Let $f(x)=x^{1/3}$. then, at least for positive $x$, we have $f'(x)=-(1/3)x^{-4/3}$. Substitute in the Newton-Raphson iteration. After some simplification, we obtain $$x_{n+1}=4x_n.$$ Very bad news! Even if we are "lucky" enough to start with a good approximation $x_0$ to the root, say $x_0=1/1000$, after one iteration we will be $4$ times as far away from the truth, after two iterations we will be $16$ times as far away from the truth, and so on.

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ok, the first thing you have to keep in mind is that this is "Numerical methods". :) why I say this is, we cannot make sharp margins since we are always working with an error.

so one reason for your question is that the ability of finding a root depends on your initial guessed value. The convergence is not assured in open methods but you will get an answer sooner or later in a bracketing method where you are sure about a root inside the bracket.

Bisection method and False position method are bracketing methods from the above list.So if you find an interval where a root lies, you are assured to obtain the root someday.^^ The number of iterations needed depends on the shape of the curve in the given region.

but the problem is worse with open methods. You will never get the desired root if the graph tends to diverge. So my advice is to have a rough graphical sketch of the graph before going to the initial approximation.

The good thing about open methods over bracketing methods is that they are far efficient.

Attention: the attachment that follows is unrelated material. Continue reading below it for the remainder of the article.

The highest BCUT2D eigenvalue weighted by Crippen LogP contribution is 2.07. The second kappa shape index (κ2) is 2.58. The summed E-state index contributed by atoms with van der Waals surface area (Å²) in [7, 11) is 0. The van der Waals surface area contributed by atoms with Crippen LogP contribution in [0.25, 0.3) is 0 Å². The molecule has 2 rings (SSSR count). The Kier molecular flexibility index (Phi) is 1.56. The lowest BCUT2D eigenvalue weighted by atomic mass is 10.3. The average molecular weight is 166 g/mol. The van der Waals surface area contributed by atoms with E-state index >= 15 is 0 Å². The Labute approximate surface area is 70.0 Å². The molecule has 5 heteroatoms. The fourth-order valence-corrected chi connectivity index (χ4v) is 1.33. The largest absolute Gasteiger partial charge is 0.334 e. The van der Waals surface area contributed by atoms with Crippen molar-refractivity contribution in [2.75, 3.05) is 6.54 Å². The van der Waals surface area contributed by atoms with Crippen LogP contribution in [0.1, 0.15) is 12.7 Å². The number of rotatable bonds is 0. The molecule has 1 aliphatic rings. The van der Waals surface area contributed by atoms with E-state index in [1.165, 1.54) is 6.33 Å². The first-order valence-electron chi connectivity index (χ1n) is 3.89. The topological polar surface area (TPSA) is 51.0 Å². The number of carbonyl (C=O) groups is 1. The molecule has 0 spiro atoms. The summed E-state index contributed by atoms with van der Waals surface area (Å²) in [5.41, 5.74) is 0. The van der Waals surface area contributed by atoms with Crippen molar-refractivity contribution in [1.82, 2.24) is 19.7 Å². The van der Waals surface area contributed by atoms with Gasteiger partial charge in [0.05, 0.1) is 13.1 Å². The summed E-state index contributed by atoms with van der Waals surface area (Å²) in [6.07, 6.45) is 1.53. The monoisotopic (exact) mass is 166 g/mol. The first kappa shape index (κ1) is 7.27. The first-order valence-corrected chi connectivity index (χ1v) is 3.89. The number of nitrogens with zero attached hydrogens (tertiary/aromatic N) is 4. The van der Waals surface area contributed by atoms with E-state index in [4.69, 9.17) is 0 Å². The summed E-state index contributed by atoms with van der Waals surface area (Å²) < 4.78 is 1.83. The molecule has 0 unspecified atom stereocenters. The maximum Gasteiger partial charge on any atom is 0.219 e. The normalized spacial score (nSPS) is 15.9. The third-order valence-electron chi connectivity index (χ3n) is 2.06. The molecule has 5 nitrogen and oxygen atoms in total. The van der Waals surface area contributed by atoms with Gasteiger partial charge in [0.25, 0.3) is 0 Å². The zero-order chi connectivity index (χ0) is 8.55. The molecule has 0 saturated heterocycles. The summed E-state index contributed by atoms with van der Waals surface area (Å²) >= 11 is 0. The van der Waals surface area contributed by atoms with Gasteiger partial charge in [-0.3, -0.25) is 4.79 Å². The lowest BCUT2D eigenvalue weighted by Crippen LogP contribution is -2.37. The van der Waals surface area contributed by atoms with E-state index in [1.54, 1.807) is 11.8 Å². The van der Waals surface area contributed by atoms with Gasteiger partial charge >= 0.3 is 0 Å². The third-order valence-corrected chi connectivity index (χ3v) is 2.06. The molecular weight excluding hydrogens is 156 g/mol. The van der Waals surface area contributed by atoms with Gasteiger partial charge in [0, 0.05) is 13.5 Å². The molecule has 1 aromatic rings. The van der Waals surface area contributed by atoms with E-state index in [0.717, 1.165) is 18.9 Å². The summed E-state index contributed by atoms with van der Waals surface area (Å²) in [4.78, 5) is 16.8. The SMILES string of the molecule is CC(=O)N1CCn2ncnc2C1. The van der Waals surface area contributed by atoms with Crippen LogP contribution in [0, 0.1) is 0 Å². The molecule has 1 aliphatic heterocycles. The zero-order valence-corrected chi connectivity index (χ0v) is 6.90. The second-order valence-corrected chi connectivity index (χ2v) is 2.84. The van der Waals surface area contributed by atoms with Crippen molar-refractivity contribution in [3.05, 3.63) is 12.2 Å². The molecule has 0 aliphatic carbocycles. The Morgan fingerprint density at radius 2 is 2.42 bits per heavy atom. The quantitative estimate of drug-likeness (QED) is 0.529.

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"we cannot make sharp margins" - I'm not sure what you intended to say with this, but it is not necessarily true that one cannot give sharp error bounds on the result of a numerical method. –  J. M. Oct 19 '11 at 7:21
    
Your statement about bracketing methods could use a bit more precision: there is a guarantee of convergence only when the function values at the endpoints are of different sign. –  J. M. Oct 19 '11 at 7:24
    
no ..no.. I was not referring to the value of the error.what I wanted to imply was the difference of two approaches used in numerical methods and rigorous analytical answers. –  Tharindu Rusira Oct 19 '11 at 7:25
    
and it's totally true that we need to have apposite signs of values.I thought it was so obvious to a numerical methods student but it's good you mentioned that if it's not the case –  Tharindu Rusira Oct 19 '11 at 7:30
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First question: We look at the equation $x=g(x)=x^2+x−4$. The solutions are $x=±2.$

Thats wrong. The quadratic formula gives $x = \frac{-1\pm\sqrt{17}}{2}$. As to whether we can use fixed-point iteration for solution, we definitely can.

Rearrange $x^2+x-4=0$ into $x = \pm\sqrt{4-x}\equiv g_{\pm}(x)$. Iterations with $x_{n+1}=g_+(x_n)$ will give you the first root and iterations with $x_{n+1}=g_-(x_n)$ will give you the second root.

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The equation to solve is not $g(x) = 0$, it's $x = g(x)$. –  Robert Israel Oct 25 '11 at 22:26